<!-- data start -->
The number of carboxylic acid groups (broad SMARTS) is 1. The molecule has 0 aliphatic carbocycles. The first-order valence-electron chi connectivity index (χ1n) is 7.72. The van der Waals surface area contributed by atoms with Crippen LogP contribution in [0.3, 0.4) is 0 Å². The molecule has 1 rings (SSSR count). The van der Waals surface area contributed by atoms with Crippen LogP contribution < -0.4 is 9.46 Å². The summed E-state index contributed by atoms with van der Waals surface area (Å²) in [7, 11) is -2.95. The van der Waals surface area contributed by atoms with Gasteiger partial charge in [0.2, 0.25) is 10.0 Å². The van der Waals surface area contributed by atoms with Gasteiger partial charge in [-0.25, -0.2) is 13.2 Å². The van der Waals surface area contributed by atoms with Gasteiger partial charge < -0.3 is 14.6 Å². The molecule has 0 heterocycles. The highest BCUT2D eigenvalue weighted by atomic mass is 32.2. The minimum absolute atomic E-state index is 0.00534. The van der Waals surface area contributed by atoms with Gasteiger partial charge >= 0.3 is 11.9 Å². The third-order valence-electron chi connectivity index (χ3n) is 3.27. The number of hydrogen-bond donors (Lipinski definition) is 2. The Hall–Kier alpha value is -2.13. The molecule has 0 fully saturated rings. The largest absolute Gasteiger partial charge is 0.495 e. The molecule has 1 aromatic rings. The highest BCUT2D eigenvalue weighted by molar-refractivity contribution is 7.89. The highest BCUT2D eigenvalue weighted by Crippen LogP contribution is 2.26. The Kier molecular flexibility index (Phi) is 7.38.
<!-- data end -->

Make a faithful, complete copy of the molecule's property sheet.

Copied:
The number of carboxylic acid groups (broad SMARTS) is 1. The molecule has 0 aliphatic carbocycles. The first-order valence-electron chi connectivity index (χ1n) is 7.72. The van der Waals surface area contributed by atoms with Crippen LogP contribution in [0.3, 0.4) is 0 Å². The molecule has 1 rings (SSSR count). The van der Waals surface area contributed by atoms with Crippen LogP contribution < -0.4 is 9.46 Å². The summed E-state index contributed by atoms with van der Waals surface area (Å²) in [7, 11) is -2.95. The van der Waals surface area contributed by atoms with Gasteiger partial charge in [0.2, 0.25) is 10.0 Å². The van der Waals surface area contributed by atoms with Gasteiger partial charge in [-0.25, -0.2) is 13.2 Å². The van der Waals surface area contributed by atoms with Gasteiger partial charge < -0.3 is 14.6 Å². The molecule has 0 heterocycles. The highest BCUT2D eigenvalue weighted by atomic mass is 32.2. The minimum absolute atomic E-state index is 0.00534. The van der Waals surface area contributed by atoms with Gasteiger partial charge >= 0.3 is 11.9 Å². The third-order valence-electron chi connectivity index (χ3n) is 3.27. The number of hydrogen-bond donors (Lipinski definition) is 2. The Hall–Kier alpha value is -2.13. The molecule has 0 fully saturated rings. The largest absolute Gasteiger partial charge is 0.495 e. The molecule has 1 aromatic rings. The highest BCUT2D eigenvalue weighted by molar-refractivity contribution is 7.89. The highest BCUT2D eigenvalue weighted by Crippen LogP contribution is 2.26. The Kier molecular flexibility index (Phi) is 7.38.